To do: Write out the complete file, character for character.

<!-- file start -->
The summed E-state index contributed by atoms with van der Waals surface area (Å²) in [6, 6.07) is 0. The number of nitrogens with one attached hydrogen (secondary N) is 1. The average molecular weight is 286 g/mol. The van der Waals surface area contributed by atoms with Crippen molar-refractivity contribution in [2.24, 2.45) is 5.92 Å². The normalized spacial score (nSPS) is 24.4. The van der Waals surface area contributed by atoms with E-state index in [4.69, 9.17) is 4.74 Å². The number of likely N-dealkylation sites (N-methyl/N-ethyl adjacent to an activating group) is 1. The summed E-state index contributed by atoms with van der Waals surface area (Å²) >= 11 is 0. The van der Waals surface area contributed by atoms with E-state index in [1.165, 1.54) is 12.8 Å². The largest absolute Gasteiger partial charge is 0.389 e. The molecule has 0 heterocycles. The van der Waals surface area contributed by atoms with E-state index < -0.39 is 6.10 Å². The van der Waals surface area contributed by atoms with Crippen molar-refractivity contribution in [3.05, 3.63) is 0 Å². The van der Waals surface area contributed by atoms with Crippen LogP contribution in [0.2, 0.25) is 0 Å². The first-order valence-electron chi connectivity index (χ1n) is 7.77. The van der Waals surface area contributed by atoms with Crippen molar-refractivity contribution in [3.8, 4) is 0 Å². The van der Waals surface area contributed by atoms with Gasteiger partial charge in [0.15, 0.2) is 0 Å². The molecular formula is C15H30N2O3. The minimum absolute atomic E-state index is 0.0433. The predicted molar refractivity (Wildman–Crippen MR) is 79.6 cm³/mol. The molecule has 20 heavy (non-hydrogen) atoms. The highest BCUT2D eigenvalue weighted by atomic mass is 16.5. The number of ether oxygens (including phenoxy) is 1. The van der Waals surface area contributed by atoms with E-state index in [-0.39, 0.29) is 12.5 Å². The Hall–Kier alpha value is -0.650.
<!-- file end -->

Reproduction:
The summed E-state index contributed by atoms with van der Waals surface area (Å²) in [6, 6.07) is 0. The number of nitrogens with one attached hydrogen (secondary N) is 1. The average molecular weight is 286 g/mol. The van der Waals surface area contributed by atoms with Crippen molar-refractivity contribution in [2.24, 2.45) is 5.92 Å². The normalized spacial score (nSPS) is 24.4. The van der Waals surface area contributed by atoms with E-state index in [4.69, 9.17) is 4.74 Å². The number of likely N-dealkylation sites (N-methyl/N-ethyl adjacent to an activating group) is 1. The summed E-state index contributed by atoms with van der Waals surface area (Å²) >= 11 is 0. The van der Waals surface area contributed by atoms with E-state index in [1.165, 1.54) is 12.8 Å². The largest absolute Gasteiger partial charge is 0.389 e. The molecule has 0 heterocycles. The van der Waals surface area contributed by atoms with E-state index < -0.39 is 6.10 Å². The van der Waals surface area contributed by atoms with Crippen molar-refractivity contribution in [3.05, 3.63) is 0 Å². The van der Waals surface area contributed by atoms with Crippen LogP contribution in [0.2, 0.25) is 0 Å². The first-order valence-electron chi connectivity index (χ1n) is 7.77. The van der Waals surface area contributed by atoms with Crippen molar-refractivity contribution in [3.8, 4) is 0 Å². The van der Waals surface area contributed by atoms with Gasteiger partial charge in [0.15, 0.2) is 0 Å². The molecular formula is C15H30N2O3. The minimum absolute atomic E-state index is 0.0433. The predicted molar refractivity (Wildman–Crippen MR) is 79.6 cm³/mol. The molecule has 20 heavy (non-hydrogen) atoms. The highest BCUT2D eigenvalue weighted by atomic mass is 16.5. The number of ether oxygens (including phenoxy) is 1. The van der Waals surface area contributed by atoms with E-state index in [-0.39, 0.29) is 12.5 Å². The Hall–Kier alpha value is -0.650.